Aluminium Means Premium
Aluminium Means Premium
Opening the (very sturdy) lid of the notebook wasn’t too difficult, but it requires both of your hands to pry it open. This means that the single long hinge is tight enough to keep it closed when you need it. However there are some Ultrabooks out in the market that are designed to only require one hand to open, a small convenience which unfortunately isn't featured on the UX31.
Once you've gotten the lid open, a bright, brushed metal interior greets you. The shade of silver on the interior is slightly darker than the darkest shade found on the lid, but is still pleasing to the eyes nonetheless. Only the keyboard housing and screen bezel is not made of the same material, and gives contrast to the brightness of the metallic interior.
We’re unable to ascertain the exact material used to make the keyboard housing and screen bezel, but it looks very much like the magnesium alloy we have seen on other machines. With the rest of the machine mostly made from aluminum alloy, the notebook is firm and rigid throughout.
The keyboard, the component that interacts with the user the most, is one of the most important beneficiaries of that good build quality. Too many times we’ve seen keyboards that flex an inappropriate amount, which makes for a very muted and unsatisfying typing experience. You won't find that on the UX31, largely thanks to the metallic housing on which the keyboard sits in.
The only concern we have with the keys is that they're extremely shallow. We know that inevitably, such a design is needed to keep the thickness of the machine to a minimum. However we’ve seen other machines with shallow keyboards that come with a fair bit of resistance to counter the key travel limitation.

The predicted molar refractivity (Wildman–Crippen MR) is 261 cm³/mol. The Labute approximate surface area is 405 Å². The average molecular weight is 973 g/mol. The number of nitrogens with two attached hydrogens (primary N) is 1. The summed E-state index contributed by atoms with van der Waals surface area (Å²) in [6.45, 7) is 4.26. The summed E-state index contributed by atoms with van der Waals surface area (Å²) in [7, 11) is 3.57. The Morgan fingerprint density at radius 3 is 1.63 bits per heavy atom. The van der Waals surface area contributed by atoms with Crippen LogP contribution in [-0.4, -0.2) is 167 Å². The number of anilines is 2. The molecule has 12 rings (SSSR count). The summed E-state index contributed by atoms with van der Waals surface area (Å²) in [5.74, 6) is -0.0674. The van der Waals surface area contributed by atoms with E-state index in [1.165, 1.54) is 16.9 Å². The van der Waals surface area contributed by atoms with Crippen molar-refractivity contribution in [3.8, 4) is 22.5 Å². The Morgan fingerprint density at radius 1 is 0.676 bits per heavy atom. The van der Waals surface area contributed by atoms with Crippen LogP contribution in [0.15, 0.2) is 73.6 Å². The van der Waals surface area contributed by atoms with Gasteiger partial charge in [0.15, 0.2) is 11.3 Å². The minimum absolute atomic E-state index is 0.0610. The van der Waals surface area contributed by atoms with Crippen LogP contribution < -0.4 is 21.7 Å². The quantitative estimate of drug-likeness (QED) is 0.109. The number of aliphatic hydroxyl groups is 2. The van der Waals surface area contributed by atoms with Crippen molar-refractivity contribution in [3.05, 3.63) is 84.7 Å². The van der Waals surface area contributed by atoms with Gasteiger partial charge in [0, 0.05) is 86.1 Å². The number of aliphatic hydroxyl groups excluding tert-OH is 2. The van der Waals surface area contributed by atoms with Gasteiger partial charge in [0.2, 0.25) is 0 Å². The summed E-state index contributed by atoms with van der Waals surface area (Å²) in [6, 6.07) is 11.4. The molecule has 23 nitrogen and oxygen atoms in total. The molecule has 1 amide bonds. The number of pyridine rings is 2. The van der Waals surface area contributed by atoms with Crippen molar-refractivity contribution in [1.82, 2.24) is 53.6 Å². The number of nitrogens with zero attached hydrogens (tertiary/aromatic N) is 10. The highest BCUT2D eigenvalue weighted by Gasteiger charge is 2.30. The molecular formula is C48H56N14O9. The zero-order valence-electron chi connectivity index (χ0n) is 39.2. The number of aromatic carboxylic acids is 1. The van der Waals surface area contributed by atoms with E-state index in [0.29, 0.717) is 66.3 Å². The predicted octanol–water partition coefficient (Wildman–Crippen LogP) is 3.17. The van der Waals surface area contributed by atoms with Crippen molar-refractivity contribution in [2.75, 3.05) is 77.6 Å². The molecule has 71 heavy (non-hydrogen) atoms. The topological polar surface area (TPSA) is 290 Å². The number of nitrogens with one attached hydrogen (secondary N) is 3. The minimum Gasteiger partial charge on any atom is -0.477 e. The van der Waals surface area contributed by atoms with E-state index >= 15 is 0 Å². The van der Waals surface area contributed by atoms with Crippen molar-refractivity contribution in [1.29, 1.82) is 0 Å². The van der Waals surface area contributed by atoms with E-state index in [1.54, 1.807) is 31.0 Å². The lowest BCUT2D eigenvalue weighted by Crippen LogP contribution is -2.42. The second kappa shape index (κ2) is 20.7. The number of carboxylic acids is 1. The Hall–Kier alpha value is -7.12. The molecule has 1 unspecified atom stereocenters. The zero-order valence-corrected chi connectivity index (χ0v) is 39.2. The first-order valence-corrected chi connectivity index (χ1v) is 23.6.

Another unofficial feature which some of the better Ultrabooks come with is the large, clickable trackpad. It isn’t a feature which you would find on all Ultrabooks, but those that come with it, usually give users a very good tracking experience (especially when it is made of smooth textured glass). On the UX31, the click of the trackpad feels solid enough, but the rigidity increases the closer you reach the corners, causing you to press harder than you’d like.
The main issue we have with the trackpad however, isn't with the physical aspects. Our test unit's trackpad sensitivity was quite weak; much weaker than any trackpad we’ve used for a very long while. A quick search online revealed that other users encountered similar problems. Some have even reported that the mouse cursor jumps randomly when in use. Thankfully we didn’t encounter this issue with our unit, but it would be worth your while to try it out and see if it irritates you prior to your purchase.
But of course, it’s not all doom and gloom. The one factor that makes everything seem trivial is its 1600 x 900 pixels resolution screen. So far, ASUS is the only Ultrabook vendor to-date that has decided to give consumers a higher quality screen. It won’t be immediately obvious to most consumers, but if you look hard enough, you will notice that images look sharper, while text is easier to read too.
Another comforting trait we've noticed on Ultrabooks so far, have been the decent speaker quality that manufacturers have managed to cram into the tiny machines. As casual multimedia notebooks, there really isn’t any excuse not to provide the consumer with the best speakers that an Ultrabook’s thin profile will allow. As for the UX31’s speakers, we found that they are fairly loud and clear, which means they’re good enough for most generic multimedia needs.